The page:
WANCHESE, N.C. (AP) — Sand on some Outer Banks beaches squeezes between the toes better than others.
The beaches may look similar, but sand composition and color changes from location to location, dune to surf and winter to summer.
Ever wonder why? Wave energy, slope of the shoreline and sand source determine the beach make-up, said Reide Corbett, an oceanographer with the University of North Carolina Coastal Studies Institute in Wanchese and professor at East Carolina University.
Heavier grains lie near the breakers while wind-blown, fine grains settle close to dunes. Sand tends to be more coarse in the winter when storms drive greater wave action, he said. Grains are much finer in Wilmington, where wave energy is not as powerful as it is on the Outer Banks, he said.
“You have a lot of variability,” Corbett said. “If you go from Duck to South Nags Head you’re going to see a difference.”
It adds a tricky element to the frequent beach nourishment projects along the Outer Banks. Four in Dare County communities totaling 11 miles are in the works for next year, as communities try to keep storm surge from wrecking homes and roads.
Shorelines at Nags Head and Rodanthe have already been widened.
In every case, engineers scan miles of sea bottom and take dozens of core samples to find a borrow pit that closely matches the beach sand at each place. State permitting agencies check it out. The system works better than past projects, where trucked-in sand that didn’t match the beach didn’t last as long.
Grain sizes vary from smaller than a pin head to tiny rocks with bits of shell.
Larger grain size helps the beach last longer, said Haiqing Liu Kaczkowski, principal engineer for Coastal Science and Engineering of South Carolina. The Nags Head beach five years after a nourishment project has endured better than expected, she said. There have not been devastating storms and the grain size is larger.
“Nags Head has some of the best sand in the state,” she said.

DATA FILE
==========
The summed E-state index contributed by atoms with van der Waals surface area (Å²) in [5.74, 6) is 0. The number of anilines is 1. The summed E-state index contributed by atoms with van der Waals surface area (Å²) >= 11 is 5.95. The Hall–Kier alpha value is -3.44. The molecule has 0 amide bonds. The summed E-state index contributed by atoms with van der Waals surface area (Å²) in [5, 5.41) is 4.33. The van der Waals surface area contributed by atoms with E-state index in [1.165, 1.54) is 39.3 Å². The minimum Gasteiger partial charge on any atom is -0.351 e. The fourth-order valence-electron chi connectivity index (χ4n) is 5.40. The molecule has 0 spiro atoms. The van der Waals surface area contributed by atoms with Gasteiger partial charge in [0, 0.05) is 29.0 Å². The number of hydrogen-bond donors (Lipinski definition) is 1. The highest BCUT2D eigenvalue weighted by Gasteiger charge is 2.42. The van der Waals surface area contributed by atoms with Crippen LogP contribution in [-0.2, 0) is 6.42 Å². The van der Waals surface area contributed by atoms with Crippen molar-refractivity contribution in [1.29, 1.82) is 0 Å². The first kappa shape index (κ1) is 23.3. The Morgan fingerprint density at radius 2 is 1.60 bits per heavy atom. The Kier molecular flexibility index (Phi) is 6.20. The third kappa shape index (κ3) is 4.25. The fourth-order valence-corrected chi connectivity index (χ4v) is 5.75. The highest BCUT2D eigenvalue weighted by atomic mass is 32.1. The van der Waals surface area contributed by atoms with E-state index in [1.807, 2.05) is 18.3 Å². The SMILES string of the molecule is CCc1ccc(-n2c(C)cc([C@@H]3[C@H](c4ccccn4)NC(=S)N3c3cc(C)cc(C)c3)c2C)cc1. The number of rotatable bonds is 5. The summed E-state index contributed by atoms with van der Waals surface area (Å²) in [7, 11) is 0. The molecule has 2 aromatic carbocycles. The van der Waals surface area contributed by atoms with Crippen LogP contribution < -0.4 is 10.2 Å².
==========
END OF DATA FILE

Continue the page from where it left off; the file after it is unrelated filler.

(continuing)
Kaczkowski was the lead engineer on the 10-mile, $36 million Nags Head project in 2011, and is now leading the Buxton job. Widening three miles of Buxton beach begins next year for $25 million.
Costs vary according to the size of the project, the contractor’s bid and distance of the borrow pit from the beach, said a National Park Service report for the Buxton project.
Buxton beach will have a finer grain size and lies in an area with powerful currents and big waves, Kaczkowski said. Buxton sits close to the chin of the Outer Banks that juts eastward and is a target for hurricanes. Will the new sand last?
“There is no guarantee,” she said.
Two years ago, the North Carolina Department of Transportation with the Army Corps of Engineers led a project to widen the two-mile Rodanthe Beach for $20.3 million. The work was done to protect North Carolina 12 from ocean overwash. Each day that North Carolina 12 is closed has an economic impact of $500,000 to $1 million, the National Park Service report said.
Plans are to nourish a total of 8 miles of beaches in Duck, Kitty Hawk and Kill Devil Hills next year at a total cost of $41.7 million. North Carolina 12 has repeatedly washed out at the intersection of Kitty Hawk Road and Virginia Dare Trail.
Tons of tiny grains of sand could make the difference.
Information from: The Virginian-Pilot, http://pilotonline.com